Luigi Luca Cavalli-Sforza, a giant in population genetics and professor emeritus, dies at 96

Cavalli-Sforza helped create the field of genetic geography and was one of the founders of cultural evolution, a theory that social change resembles a Darwinian evolutionary process.

Luigi Luca Cavalli-
Sforza

Luigi Luca Cavalli-Sforza, MD, professor emeritus of genetics at the Stanford University School of Medicine, died Aug. 31 of natural causes in his home in Belluno, Italy. He was 96.

Cavalli-Sforza was among the first to use genetics to track human migration patterns. His blend of anthropology and genetics led to a new field he called genetic geography, in which he followed the spread of genetic variations to track how humans populated the world.

“Luca was one of the first scientists to use genetic information to understand the relationships between different human populations at the level of the DNA,” said Marcus Feldman, PhD, professor of biology at Stanford. “He was always ahead of the game. Luca wasn’t a follower; he was a pioneer in the true sense of the word. If other people were doing it, he didn’t want to touch it.”

A native of Italy

Born in Genoa, Italy, in 1922, Cavalli-Sforza earned his MD from the University of Pavia in 1944 and worked there as a physician for a year before becoming a genetics professor, teaching at Cambridge, Parma and Pavia. Although he began his genetics career studying microbiology, he quickly became interested in human genetics.

By the time Cavalli-Sforza arrived at Stanford in 1970, he had already begun developing new statistical tools for analyzing molecular differences between groups of people around the world. His earliest work involved looking at how the A, B and O blood types were represented in populations. From that, he devised the first of his many maps depicting human variation across the globe.

As technology became available to survey variations at the genetic level, Cavalli-Sforza began examining genetic changes on the Y chromosome in populations around the world. This chromosome is passed directly from father to son, preserving a clear paternal lineage. Using this technique, he traced the male lineage back to a single male ancestor, dubbed “Adam,” living roughly 70,000-100,000 years ago in sub-Saharan Africa.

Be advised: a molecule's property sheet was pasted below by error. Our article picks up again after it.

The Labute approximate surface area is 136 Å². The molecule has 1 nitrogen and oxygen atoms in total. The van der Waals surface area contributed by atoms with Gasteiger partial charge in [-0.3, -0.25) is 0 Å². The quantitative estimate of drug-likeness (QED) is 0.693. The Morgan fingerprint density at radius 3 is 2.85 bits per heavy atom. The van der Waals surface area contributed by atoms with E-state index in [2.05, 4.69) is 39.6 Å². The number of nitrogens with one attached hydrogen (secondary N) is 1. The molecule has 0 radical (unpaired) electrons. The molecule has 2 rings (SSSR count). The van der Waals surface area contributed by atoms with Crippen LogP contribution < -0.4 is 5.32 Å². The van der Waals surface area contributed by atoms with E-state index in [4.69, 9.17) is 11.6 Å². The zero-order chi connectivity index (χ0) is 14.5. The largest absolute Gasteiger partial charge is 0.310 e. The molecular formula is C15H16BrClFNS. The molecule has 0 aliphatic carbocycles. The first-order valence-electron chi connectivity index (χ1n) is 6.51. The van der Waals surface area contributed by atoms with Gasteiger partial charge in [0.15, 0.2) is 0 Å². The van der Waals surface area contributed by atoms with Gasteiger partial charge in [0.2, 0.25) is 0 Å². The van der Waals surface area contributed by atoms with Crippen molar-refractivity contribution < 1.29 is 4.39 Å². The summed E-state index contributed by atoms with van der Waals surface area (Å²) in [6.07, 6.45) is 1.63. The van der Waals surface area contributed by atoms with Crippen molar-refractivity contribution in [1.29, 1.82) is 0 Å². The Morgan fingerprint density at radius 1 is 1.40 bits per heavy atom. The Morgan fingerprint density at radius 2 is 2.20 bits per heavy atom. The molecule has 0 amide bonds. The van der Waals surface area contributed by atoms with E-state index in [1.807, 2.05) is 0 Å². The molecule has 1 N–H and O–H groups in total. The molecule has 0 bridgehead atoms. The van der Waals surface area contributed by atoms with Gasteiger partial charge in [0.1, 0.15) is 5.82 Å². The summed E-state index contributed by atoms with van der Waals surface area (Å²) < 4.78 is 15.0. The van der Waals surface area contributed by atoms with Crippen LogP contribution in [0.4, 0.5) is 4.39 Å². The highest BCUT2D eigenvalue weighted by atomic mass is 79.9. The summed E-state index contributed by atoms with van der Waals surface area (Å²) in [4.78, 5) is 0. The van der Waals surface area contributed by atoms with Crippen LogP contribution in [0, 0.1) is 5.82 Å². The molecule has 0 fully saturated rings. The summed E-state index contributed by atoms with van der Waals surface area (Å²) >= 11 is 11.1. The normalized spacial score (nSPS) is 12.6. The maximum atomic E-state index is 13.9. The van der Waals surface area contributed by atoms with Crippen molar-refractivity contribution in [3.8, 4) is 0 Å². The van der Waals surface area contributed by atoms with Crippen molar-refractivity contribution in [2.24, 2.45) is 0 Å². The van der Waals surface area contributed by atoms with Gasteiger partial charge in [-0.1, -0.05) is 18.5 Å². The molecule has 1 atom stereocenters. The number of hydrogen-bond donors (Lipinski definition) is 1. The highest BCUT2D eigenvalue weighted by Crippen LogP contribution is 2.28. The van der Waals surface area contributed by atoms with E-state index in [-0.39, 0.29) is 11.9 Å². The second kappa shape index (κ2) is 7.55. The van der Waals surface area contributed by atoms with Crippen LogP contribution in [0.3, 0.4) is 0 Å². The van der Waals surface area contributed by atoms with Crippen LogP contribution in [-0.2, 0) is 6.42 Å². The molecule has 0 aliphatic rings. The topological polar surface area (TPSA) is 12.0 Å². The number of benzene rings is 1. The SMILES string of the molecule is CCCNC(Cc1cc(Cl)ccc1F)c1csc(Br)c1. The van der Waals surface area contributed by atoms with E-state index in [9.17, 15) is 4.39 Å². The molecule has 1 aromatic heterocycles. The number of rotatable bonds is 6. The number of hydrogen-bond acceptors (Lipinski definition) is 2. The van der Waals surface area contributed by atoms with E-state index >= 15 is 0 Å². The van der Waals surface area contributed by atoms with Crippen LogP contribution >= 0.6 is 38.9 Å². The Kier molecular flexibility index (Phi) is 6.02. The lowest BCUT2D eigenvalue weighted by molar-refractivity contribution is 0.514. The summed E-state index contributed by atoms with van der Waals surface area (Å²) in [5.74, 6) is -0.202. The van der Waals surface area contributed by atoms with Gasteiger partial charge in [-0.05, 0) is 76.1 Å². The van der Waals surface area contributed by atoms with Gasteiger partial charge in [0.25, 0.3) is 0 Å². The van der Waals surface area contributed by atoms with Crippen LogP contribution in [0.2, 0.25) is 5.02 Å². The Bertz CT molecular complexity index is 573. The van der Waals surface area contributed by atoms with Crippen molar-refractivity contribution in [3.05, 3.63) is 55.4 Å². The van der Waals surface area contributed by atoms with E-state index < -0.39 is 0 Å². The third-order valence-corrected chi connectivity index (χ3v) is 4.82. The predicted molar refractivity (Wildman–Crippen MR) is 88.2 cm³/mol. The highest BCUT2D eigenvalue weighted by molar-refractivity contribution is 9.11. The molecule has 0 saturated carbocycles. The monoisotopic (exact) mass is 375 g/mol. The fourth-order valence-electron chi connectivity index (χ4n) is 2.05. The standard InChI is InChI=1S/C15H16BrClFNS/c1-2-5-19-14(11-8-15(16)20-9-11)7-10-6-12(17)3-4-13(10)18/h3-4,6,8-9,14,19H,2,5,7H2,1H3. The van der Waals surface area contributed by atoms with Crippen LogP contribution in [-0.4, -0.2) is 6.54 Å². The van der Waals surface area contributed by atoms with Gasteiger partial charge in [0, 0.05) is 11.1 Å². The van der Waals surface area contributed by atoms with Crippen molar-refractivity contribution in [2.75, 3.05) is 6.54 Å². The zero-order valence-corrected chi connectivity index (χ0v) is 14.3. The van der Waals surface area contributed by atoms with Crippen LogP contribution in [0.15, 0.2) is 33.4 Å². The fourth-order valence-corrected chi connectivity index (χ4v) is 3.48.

According to Cavalli-Sforza’s data, Adam’s sons stayed close to home for about 23,000 years. At that time, small bands packed up and headed north to Europe, Asia and Australia. Years later, a second and third wave of travelers wandered off, some overlapping with past migrations and others staking out new territory.

These migration patterns have since been confirmed by researchers using different combinations of genetic markers. “Different genes have different histories. But when several genes are telling the same story, you’re more confident that you’ve got the history right,” said Cavalli-Sforza’s longtime Stanford collaborator Peter Underhill, PhD, senior research scientist in genetics, in Stanford Medicine magazine.

Cavalli-Sforza’s genetic work earned him accolades from those hoping to break down the barriers of race. He found that people from the same population are as genetically diverse as people from two different groups, essentially showing that at the genetic level, there is no such thing as race. Reviewing Cavalli-Sforza’s 2000 book Genes, Peoples, and Languages in The New York Review of Books, Jared Diamond praised the Stanford researcher for “demolishing scientists’ attempts to classify human populations into races in the same way that they classify birds and other species into races.”

Parsing the journey of humankind

In an attempt to extend his genetic analysis of people, Cavalli-Sforza began the Human Genome Diversity Project to gather and store genetic samples from populations around the world. Although Cavalli-Sforza and others saw the project as a way to safeguard DNA from dwindling populations and to learn about human history, others saw it differently. He was accused of biopiracy, exploitation and of enabling biological weapons that could attack the genetics of particular ethnic groups. In the end, the group collected samples from more than 50 populations that are now stored at the Center for the Study of Human Polymorphisms in Paris.